Firecracker of a Film That's Something of a Dud

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Firecracker of a Film That's Something of a Dud

"Siren" - a Korean-made film about fire-fighting, has been the talk of the town - even before its release.

Directed by Lee Joo-yob, the action movie will premiere tomorrow in Seoul and audiences are burning with anticipation.

The studio pulled out all stops in making the film, going so far as to bring in the Hollywood special effects team that made the Ron Howard film "Backdraft" (1991) - a blazing success.

The budget for "Siren" - four billion won was poured into the movie - added fuel to the firestorm of speculation. The producers hope the movie will become another domestic blockbuster, on a par with Korean-made box office winners such as "Swiri", "Pichonmu" and "Joint Security Area."

But sometimes in the highly volatile world of filmmaking, the harder they come, the harder they fall. In other words, all the hype may just go up in a puff of smoke.

"Siren" is a case in point. The potential was there, and indeed, it was a bold attempt to release another homegrown blockbuster with international appeal.

The storyline has all the ingredients of an action film. The plot centers on two firefighters who are friends, albeit with very different philosophies about firefighting. Toss in a passionate love story, and you might think the groundwork has been laid for an incendiary cinematic experience.

But the movie lacks momentum and there is a noticeable lack of character development in the supporting roles. In this sense, "Siren" lets the audience down. The human element seems secondary.

The interaction between the two main characters, Joon-woo (Shin Hyun-joon) and Hyun (Chung Joon-ho) is not allowed to develop. Joon-woo's nightmarish childhood experience has given him a psychological need to rescue others, no matter the cost. In contrast to Joon-woo's compulsion, his colleague, Hyun, is more rational.

But the movie fails to make clear exactly why they are in conflict. One wonders if the parts of the film that might have further explain the complexity of their relationship wound up on the cutting-room floor.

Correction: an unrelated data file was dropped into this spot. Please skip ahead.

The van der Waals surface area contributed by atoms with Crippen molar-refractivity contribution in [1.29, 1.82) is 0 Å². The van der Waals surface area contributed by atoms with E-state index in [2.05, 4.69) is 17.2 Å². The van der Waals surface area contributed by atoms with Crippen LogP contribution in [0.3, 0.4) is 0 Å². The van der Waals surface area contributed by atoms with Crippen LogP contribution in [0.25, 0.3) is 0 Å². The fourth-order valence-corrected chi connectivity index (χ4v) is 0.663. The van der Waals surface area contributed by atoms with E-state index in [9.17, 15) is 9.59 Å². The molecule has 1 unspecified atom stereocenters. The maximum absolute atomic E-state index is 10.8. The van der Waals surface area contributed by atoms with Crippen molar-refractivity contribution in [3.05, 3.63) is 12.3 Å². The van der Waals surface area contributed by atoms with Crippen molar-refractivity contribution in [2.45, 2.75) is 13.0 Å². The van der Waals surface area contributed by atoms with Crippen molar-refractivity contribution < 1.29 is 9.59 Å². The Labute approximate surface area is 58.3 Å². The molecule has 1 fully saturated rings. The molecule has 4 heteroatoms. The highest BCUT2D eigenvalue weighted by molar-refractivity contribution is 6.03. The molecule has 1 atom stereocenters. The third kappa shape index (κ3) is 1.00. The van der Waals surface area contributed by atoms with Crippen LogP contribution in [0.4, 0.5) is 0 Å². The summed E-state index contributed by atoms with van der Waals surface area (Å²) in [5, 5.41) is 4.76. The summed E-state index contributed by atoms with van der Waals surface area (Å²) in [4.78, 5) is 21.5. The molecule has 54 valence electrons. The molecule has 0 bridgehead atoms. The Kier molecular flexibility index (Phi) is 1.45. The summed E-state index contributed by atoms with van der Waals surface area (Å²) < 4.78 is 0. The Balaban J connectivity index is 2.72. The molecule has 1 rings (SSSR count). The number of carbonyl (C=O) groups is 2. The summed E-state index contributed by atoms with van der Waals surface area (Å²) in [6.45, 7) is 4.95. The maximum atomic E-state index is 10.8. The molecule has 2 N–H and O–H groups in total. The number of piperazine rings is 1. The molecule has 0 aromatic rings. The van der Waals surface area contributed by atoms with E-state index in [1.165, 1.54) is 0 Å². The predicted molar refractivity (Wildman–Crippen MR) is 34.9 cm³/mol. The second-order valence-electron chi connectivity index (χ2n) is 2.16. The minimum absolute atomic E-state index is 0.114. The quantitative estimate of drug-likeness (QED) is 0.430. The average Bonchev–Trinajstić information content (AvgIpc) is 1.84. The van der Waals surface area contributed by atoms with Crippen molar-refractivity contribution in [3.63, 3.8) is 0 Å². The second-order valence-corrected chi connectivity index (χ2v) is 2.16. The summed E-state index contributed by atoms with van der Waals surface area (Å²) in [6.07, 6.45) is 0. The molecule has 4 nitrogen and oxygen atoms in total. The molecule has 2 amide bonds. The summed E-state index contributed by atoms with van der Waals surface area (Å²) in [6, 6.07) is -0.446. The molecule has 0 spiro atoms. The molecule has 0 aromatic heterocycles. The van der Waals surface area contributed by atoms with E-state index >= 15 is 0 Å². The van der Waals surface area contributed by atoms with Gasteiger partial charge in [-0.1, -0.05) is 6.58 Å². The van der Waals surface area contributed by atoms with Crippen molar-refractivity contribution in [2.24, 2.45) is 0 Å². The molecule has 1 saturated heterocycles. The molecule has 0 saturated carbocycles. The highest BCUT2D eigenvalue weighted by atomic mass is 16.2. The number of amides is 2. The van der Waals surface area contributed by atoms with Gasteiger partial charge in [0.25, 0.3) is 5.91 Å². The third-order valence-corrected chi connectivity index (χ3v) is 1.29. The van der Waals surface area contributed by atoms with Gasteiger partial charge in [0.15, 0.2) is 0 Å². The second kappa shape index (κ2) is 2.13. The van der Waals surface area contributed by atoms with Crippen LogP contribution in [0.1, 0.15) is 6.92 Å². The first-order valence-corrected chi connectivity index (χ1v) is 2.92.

This keeps the film from achieving a degree of intimacy. The performances seem suppressed as well. The actors are wooden, as if talking to a wall rather than each other. Yae-rin (Chang Jin-young) the heroine, isn't much help. Her passive, do-gooder role doesn't mesh with the main conflict.

Likewise for Hyun-seok (Sunwoo Jae-duk), who has lost his wife and a daughter in a fire. Furious at the firefighters who failed to save his family, he becomes an arsonist, with tragic results. But his role, while an interesting diversion, does not fit with the love and friendship theme of the film.

The most hyped spectacle of the film - which will not be given away here - was not quite what I had expected. It is enough to say that the film's budget - about 400 million won, a huge film budget by Korean standards - was spent on special effects. It's up to the viewer to decided if they got enough bang for their buck.

The producers have tried to do too much. The apparent idea of capturing two rabbits at once --mixing serious drama with spectacular scenes -- has ended with the movie missing out on both counts.


by Park Jung-ho

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